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Some of the greatest medieval castles survive only as earthworks and in pictures and written accounts of the period because they were made of timber. Timber castles were built throughout Europe in the Middle Ages, and were not, as is often assumed, temporary and second-rate, but a common-form of fortified structure. The authors of this book, who have excavated the timber castle at Hen Domen in Wales, bring together examples and illustrations from all over Europe, as well as parallels from further afield, and include a gazetteer with details of published excavated sites in UK and Ireland. The authors consider the origins of castles, and of the relationship between examples in timber and in stone, demonstrating the diversity of timber castles and their architectural importance.
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Philip Barker was formerly Reader in British Archaeology, University of Birmingham. He has directed a number of excavations and published several books. Robert Higham is Senior Lecturer in Archaeology, University of Exeter. His research interests cover two broad topics relating to the medieval period: the general theme of defence, in both its military and social aspects, and the medieval archaeology of South West England. He has directed a number of excavations and published several books. He has particular interests in the interplay between archaeological and historical data in the medieval period. Specific areas of research include urban defence, the archaeology, social and settlement history of castles and castle-building society, and the settlement history of Greater Exmoor.Review:
This unusual, pioneering, badly needed book explores a topic many people have often wondered about but never tackled... Barker and Higham's lucid, exceptionally well illustrated text resurrects a lost, but significant, part of medieval life. Architects, historians, archaeologists and students will draw upon their conclusions for decades. This is a truly important work, really an astonishing achievement, and it should be widely purchased. * CHOICE * This important new book also includes an excellent resume of evidence relating to timber castle building from both documentary and pictorial sources. * (Archaeological Journal, vol. 150 * Scholarly and comprehensive. * History Today, vol. 44 * The first comprehensive survey of this neglected and little-known type of fortification... it will certainly become the recognised authority on the subject of timbered castles. * British Digest Illustrated, Winter 1993 * This seminal book is an important milestone in castle studies which brings to its proper prominence the timber construction in these feudal fortresses...a book that every serious student of castles should have. * Cambrian Medieval Celtic Studies * Written with verve and skill. * The Antiquaries Journal, vol. 72 * In this major work, destined to become a `classic', and the foundation on which all future research in Britain and to no small extent Europe will be based, we get as close as is currently possible to understanding the form and function of timber castles. * Shropshire History and Archaeology, vol. 68 * This is an excellent book; it should be on the bookshelves of all those interested in castles, and will be invaluable to those students studying medieval archaeology. * Minerva, vol. 4, March/April * This is an epoch-making study, as important in changing our preconceived ideas as Armitage's work of 80 years earlier. It does two things. In the first place, it relates timber-built castles to the historical tradition of building in wood...Secondly, this book emphasizes the fact that fortifications in wood not only continued to complement those of stone, but also that, in some places outside the British Isles, such as North America, long outlasted them. ... The authors present a very full statement of the archaeological evidence. ... This book is strong and persuasive in its analysis of the archaeological evidence, which it draws from all of western as well as from parts of central and southern Europe. ... This is a wide-ranging book, with implications far broader than its title would suggest. ... The book is a remarkable achievement, not only for the breadth of its coverage but also for the insights which it offers into matters other than the actual use of timber in early castles. It is to be recommended as much to the social historians as to archaeologists. * Antiquity, vol. 67 * If you haven't got this book already, it has to be a must for anyone with any interest in its immensely intriguing subject. * Postern, no16, Spring 2006 *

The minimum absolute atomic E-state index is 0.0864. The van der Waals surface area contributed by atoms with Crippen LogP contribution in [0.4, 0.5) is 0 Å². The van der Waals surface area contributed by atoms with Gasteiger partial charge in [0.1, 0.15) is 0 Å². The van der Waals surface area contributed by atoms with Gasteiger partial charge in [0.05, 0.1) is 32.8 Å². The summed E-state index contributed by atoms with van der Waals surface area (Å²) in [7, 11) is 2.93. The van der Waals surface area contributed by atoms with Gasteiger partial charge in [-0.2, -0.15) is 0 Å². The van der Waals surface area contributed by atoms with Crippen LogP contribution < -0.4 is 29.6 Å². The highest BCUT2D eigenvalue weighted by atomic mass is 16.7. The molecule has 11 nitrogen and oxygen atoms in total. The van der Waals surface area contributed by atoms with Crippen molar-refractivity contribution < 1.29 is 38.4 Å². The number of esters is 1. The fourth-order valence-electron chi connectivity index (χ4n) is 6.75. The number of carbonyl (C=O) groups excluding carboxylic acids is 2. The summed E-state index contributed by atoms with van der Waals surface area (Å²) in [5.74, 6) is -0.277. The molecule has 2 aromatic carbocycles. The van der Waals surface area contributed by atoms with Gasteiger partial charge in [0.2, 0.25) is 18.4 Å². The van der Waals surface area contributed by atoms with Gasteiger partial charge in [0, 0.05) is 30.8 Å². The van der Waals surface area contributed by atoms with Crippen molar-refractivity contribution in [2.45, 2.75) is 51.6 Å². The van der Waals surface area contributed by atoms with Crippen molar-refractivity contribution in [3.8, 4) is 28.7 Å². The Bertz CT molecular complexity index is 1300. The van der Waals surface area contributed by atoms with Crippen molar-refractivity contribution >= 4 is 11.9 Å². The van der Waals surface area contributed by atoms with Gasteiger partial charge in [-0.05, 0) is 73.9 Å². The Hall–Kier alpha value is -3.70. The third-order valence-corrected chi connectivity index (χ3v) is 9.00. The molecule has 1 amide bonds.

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Book Description London, Batsford, 1992. fester Einband. Condition: lt. Beschreibung. 8°, 390 S., zahlr. s/w Abb. u. Pläne, Gb. SU; Lagerspuren, leicht verstaubt, SU berieben, sonst gut erhalten; Englisch. Seller Inventory # 3281
Book Description B T Batsford Ltd, 1993. Hardcover. Condition: Used: Good. Seller Inventory # SONG0713421894